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    Re: Which Cocked Hat?
    From: Frank Reed
    Date: 2019 Aug 4, 12:27 -0700

    Bill L, you wrote:
    "I would suggest taking a point on the elliptical probability contour closest to the danger would make some sense rather than the corners of the cocked hat."

    Yes. Or just draw the error ellipse and use that. In addition, if there are dangers ahead, double it. Usually the error ellipse is drawn for some moderate level of risk, maybe a one standard deviation ellipse, which still leaves a not insignificant probability of being outside. So when at risk, move to the two s.d. ellipse. The ellipse is better because it's what the sights are really telling us. The analysis "dissolves" the lines of position and their crossing points and replaces them with a family of nested error ellipses. This point of view also emphasizes that the most probable position is only the center of the ellipses. It's not that a vessel is much more likely to be near that m.p.p. -- but rather the "thumbprint" on the chart should be centered there.

    The old method, described tepidly as "customary", a very weak recommendation, in vol.III of the Admiralty Manual (1938 edition) was a hack (a hack in one of the modern senses of the word). It was a bit of ritual to let navigators feel like they were doing something clever. I'll reiterate, though, that the hack did make sense in that one circumstance I described previously: when we have three lines of position, and a very wide triangle which makes it likely that one sight was a blunder, a serious mistake and should be thrown out, but somehow we don't know which of the three is bad. That leaves us with three possible two-line fixes and picking the one that will get you into trouble is a safer choice. Obviously it would be vastly preferred to get more bearings, in a piloting situation. Even more obviously, in the modern world, this is the moment when you stop playing olde-time navigator and you switch on the first GPS device you can find.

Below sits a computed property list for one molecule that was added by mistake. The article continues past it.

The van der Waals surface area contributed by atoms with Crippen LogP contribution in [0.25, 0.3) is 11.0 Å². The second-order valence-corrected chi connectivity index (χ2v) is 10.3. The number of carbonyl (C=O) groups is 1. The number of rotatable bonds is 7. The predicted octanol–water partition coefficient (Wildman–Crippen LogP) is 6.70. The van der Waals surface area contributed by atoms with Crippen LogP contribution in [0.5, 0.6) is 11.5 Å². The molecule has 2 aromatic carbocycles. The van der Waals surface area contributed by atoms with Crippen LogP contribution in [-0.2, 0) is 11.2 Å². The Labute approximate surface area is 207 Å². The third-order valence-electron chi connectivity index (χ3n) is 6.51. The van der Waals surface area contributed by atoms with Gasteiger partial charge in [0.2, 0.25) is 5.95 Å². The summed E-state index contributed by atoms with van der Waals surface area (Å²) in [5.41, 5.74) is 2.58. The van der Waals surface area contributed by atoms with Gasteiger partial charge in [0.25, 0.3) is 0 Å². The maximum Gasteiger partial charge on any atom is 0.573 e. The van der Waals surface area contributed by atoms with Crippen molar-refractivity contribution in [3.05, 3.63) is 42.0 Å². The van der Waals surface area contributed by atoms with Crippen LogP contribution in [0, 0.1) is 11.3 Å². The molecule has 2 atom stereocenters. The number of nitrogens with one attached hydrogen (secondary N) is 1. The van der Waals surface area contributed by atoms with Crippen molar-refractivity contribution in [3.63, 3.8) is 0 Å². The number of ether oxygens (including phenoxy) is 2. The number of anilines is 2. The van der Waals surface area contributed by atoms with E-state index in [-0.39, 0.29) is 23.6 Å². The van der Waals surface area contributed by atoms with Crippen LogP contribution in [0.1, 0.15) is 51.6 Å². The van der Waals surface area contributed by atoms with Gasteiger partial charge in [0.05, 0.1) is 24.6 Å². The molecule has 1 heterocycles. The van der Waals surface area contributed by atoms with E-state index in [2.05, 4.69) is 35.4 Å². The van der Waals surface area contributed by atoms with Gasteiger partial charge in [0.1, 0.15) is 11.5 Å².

Frank Reed

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